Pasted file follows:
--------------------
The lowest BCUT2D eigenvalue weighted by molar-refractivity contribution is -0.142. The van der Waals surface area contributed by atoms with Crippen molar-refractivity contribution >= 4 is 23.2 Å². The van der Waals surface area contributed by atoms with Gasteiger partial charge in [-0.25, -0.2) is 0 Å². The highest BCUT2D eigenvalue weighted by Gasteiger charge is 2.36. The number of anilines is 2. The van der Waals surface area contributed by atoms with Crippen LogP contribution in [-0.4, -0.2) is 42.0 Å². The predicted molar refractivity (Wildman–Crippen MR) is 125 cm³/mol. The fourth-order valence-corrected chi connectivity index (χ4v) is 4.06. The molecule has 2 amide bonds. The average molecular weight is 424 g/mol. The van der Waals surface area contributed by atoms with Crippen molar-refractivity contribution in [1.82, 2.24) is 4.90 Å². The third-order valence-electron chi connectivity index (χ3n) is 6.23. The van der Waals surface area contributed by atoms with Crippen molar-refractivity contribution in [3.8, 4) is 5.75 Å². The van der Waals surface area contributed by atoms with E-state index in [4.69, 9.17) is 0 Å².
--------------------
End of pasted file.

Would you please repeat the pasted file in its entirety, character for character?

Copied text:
The lowest BCUT2D eigenvalue weighted by molar-refractivity contribution is -0.142. The van der Waals surface area contributed by atoms with Crippen molar-refractivity contribution >= 4 is 23.2 Å². The van der Waals surface area contributed by atoms with Gasteiger partial charge in [-0.25, -0.2) is 0 Å². The highest BCUT2D eigenvalue weighted by Gasteiger charge is 2.36. The number of anilines is 2. The van der Waals surface area contributed by atoms with Crippen LogP contribution in [-0.4, -0.2) is 42.0 Å². The predicted molar refractivity (Wildman–Crippen MR) is 125 cm³/mol. The fourth-order valence-corrected chi connectivity index (χ4v) is 4.06. The molecule has 2 amide bonds. The average molecular weight is 424 g/mol. The van der Waals surface area contributed by atoms with Crippen molar-refractivity contribution in [1.82, 2.24) is 4.90 Å². The third-order valence-electron chi connectivity index (χ3n) is 6.23. The van der Waals surface area contributed by atoms with Crippen molar-refractivity contribution in [3.8, 4) is 5.75 Å². The van der Waals surface area contributed by atoms with E-state index in [4.69, 9.17) is 0 Å².